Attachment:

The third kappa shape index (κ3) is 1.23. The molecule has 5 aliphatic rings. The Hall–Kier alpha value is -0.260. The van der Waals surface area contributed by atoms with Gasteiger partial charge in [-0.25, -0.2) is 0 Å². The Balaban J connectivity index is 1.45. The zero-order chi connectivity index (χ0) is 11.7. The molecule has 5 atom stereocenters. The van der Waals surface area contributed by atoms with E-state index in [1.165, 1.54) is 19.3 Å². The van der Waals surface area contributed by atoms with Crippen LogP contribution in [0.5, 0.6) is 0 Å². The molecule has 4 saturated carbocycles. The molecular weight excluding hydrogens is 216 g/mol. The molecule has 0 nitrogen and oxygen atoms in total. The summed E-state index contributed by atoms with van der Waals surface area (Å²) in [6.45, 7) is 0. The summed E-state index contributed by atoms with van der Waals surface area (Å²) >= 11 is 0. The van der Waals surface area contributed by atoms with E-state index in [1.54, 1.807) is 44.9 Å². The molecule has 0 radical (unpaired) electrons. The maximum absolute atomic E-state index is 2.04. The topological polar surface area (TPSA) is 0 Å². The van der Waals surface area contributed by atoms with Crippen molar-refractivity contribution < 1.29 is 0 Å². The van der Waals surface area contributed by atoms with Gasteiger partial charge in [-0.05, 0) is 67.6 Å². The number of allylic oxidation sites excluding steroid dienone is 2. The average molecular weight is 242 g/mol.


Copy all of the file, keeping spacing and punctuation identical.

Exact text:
The third kappa shape index (κ3) is 1.23. The molecule has 5 aliphatic rings. The Hall–Kier alpha value is -0.260. The van der Waals surface area contributed by atoms with Gasteiger partial charge in [-0.25, -0.2) is 0 Å². The Balaban J connectivity index is 1.45. The zero-order chi connectivity index (χ0) is 11.7. The molecule has 5 atom stereocenters. The van der Waals surface area contributed by atoms with E-state index in [1.165, 1.54) is 19.3 Å². The van der Waals surface area contributed by atoms with Crippen LogP contribution in [0.5, 0.6) is 0 Å². The molecule has 4 saturated carbocycles. The molecular weight excluding hydrogens is 216 g/mol. The molecule has 0 nitrogen and oxygen atoms in total. The summed E-state index contributed by atoms with van der Waals surface area (Å²) in [6.45, 7) is 0. The summed E-state index contributed by atoms with van der Waals surface area (Å²) >= 11 is 0. The van der Waals surface area contributed by atoms with E-state index in [1.54, 1.807) is 44.9 Å². The molecule has 0 radical (unpaired) electrons. The maximum absolute atomic E-state index is 2.04. The topological polar surface area (TPSA) is 0 Å². The van der Waals surface area contributed by atoms with Crippen molar-refractivity contribution < 1.29 is 0 Å². The van der Waals surface area contributed by atoms with Gasteiger partial charge in [-0.05, 0) is 67.6 Å². The number of allylic oxidation sites excluding steroid dienone is 2. The average molecular weight is 242 g/mol.